OPERATION London Bridge — the code name for the intricate plan of action following the Queen’s death — has been put in motion.
The day of Her Majesty’s passing would have been D-Day or D+0, but because the announcement came late yesterday, the schedule has been shifted, meaning D+0 is today.
Today marks the first day of a period of royal mourning which will be observed from now until seven days after the Queen’s funeral.
It is understood the funeral will be held on September 19, but this has not been confirmed by the Palace.
The Operation London Bridge plan has been in place since the 1960s and updated every year, involving branches of government, police, the Church of England and even Transport for London.
Full plans are to be confirmed by Buckingham Palace, but this is what is expected next…
THE King and Queen Consort stayed at Balmoral last night but will return to London today.
Despite his grief, duty calls for new sovereign Charles and his first audience as monarch with Prime Minister Liz Truss is expected to happen as soon as practically possible.
The King will also make his first televised address to the nation.
And he will meet the Earl Marshal, the Duke of Norfolk, who is in charge of the accession and the Queen’s funeral, to approve the schedule for the coming days.
The King will decide on the length of court or royal mourning for members of the Royal Family and royal households. It is set to last a month.
he Government will confirm the length of national mourning, likely to be around 12 to 13 days, from now up to the day after the Queen’s funeral.
It will also announce the funeral day will be a public holiday in the form of a Day of National Mourning.
The Prime Minister and senior ministers will attend a public service of remembrance at St Paul’s in central London. The Commons is expected to sit to hear tributes.
Union flags on royal buildings will fly at half-mast, while bells will toll at Westminster Abbey, St Paul’s Cathedral and Windsor Castle, and gun salutes — one round for every year of the Queen’s life — will be fired in Hyde Park and at other stations.
Floodlighting at royal residences will be turned off and the public will begin to leave flowers.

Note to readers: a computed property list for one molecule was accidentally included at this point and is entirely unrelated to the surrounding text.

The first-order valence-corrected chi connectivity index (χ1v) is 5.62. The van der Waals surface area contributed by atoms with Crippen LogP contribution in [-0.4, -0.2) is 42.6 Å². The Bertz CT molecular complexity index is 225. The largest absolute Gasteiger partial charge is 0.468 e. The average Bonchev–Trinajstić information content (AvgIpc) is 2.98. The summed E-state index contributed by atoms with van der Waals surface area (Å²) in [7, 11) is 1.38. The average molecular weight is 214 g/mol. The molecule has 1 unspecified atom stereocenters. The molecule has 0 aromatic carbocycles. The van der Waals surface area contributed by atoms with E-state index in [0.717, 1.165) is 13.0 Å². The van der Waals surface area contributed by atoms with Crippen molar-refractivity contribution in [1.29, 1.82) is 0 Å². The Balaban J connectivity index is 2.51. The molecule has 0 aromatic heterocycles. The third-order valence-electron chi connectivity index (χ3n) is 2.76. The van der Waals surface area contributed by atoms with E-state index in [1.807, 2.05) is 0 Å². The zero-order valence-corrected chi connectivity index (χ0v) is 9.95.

THE Accession Council is likely to meet at St James’s Palace in London to formally proclaim Charles as the new sovereign.
First, the Privy Council gathers without the King to proclaim the new monarch and arrange business relating to the proclamation.
Then, Charles holds his first Privy Council, accompanied by new Queen Consort Camilla and William, who are also Privy Counsellors, and makes his personal declaration and oath.
The first public proclamation of the new sovereign will be read in the open air from the Friary Court balcony at St James’s Palace by the Garter King of Arms.
Union flags go back up to full-mast at 1pm and remain there for 24 hours to coincide with the proclamations before returning to half-mast.
Proclamations are made around the city and across the country.
Charles will also meet with the Prime Minister and the Cabinet.
SUN SEPT 11
THE Queen’s coffin is expected to be taken by road to the Palace of Holyroodhouse in Edinburgh.
Proclamations will be read in the Scottish, Welsh and Northern Ireland devolved parliaments in Edinburgh, Cardiff and Belfast.
MON SEPT 12
A PROCESSION along Edinburgh’s Royal Mile to St Giles’ Cathedral will be followed by a service and the Vigil of the Princes attended by members of the royal family.
The public may get the chance to file past the Queen’s coffin at a mini lying in state in St Giles’.
The House of Commons and the House of Lords are expected to come together in Westminster for a Motion of Condolence, which the King could attend.
After leaving England and visiting Scotland, Charles will travel to the other countries of the UK — Wales and Northern Ireland — known as Operation Spring Tide.
TUES SEPT 13
HER Majesty’s coffin will be flown to London. It will then be at rest at Buckingham Palace.
A rehearsal for the procession of the coffin from Buckingham Palace to the Palace of Westminster will be held.
WED SEPT 14
THE lying in state will begin in Westminster Hall after a procession and a service led by the Archbishop of Canterbury.
The public will pay their respects for four days and senior royals may stand guard in the Vigil of the Princes.
THURS SEPT 15
HER Majesty’s coffin will continue to lie in state at Westminster Hall under Operation Marquee.
A rehearsal is likely to take place ahead of the poignant procession at her state funeral at Westminster Abbey.
FRI SEPT 16
LYING in state continues. Heads of state begin to arrive for the funeral.
The King has another audience with the Prime Minister. In the evening there is a reception for heads of state, governors-general, realm prime ministers and other visiting official guests.
MON SEPT 19
A TELEVISED state funeral is expected at Westminster Abbey.
The Queen’s coffin is set to be pulled by sailors on a gun carriage. Senior Royals will follow.
After the service, there will be a committal at Windsor Castle’s St George’s Chapel.
A national two-minute silence is planned.
Then, a period of royal mourning will be observed for at least seven days after the funeral, it was announced today.